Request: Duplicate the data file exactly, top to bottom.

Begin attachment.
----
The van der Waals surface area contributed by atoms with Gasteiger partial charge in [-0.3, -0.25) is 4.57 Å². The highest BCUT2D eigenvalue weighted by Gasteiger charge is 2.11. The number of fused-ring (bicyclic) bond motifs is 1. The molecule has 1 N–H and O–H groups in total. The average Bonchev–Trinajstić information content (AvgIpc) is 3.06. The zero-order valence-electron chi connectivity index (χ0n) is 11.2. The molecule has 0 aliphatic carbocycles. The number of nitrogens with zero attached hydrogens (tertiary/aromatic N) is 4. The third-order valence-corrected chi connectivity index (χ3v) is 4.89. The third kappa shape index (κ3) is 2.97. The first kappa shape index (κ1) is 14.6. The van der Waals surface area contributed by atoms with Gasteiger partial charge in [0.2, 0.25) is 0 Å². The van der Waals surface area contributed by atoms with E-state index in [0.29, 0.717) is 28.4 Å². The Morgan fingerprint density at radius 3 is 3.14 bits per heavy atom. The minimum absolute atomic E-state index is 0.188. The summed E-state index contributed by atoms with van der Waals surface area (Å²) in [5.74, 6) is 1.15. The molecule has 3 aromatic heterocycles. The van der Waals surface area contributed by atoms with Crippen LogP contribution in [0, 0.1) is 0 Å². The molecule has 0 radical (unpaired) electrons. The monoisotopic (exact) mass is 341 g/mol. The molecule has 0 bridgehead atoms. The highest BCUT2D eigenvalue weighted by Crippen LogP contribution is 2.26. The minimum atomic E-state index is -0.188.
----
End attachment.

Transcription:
The van der Waals surface area contributed by atoms with Gasteiger partial charge in [-0.3, -0.25) is 4.57 Å². The highest BCUT2D eigenvalue weighted by Gasteiger charge is 2.11. The number of fused-ring (bicyclic) bond motifs is 1. The molecule has 1 N–H and O–H groups in total. The average Bonchev–Trinajstić information content (AvgIpc) is 3.06. The zero-order valence-electron chi connectivity index (χ0n) is 11.2. The molecule has 0 aliphatic carbocycles. The number of nitrogens with zero attached hydrogens (tertiary/aromatic N) is 4. The third-order valence-corrected chi connectivity index (χ3v) is 4.89. The third kappa shape index (κ3) is 2.97. The first kappa shape index (κ1) is 14.6. The van der Waals surface area contributed by atoms with Gasteiger partial charge in [0.2, 0.25) is 0 Å². The van der Waals surface area contributed by atoms with E-state index in [0.29, 0.717) is 28.4 Å². The Morgan fingerprint density at radius 3 is 3.14 bits per heavy atom. The minimum absolute atomic E-state index is 0.188. The summed E-state index contributed by atoms with van der Waals surface area (Å²) in [5.74, 6) is 1.15. The molecule has 3 aromatic heterocycles. The van der Waals surface area contributed by atoms with Crippen LogP contribution in [0, 0.1) is 0 Å². The molecule has 0 radical (unpaired) electrons. The monoisotopic (exact) mass is 341 g/mol. The molecule has 0 bridgehead atoms. The highest BCUT2D eigenvalue weighted by Crippen LogP contribution is 2.26. The minimum atomic E-state index is -0.188.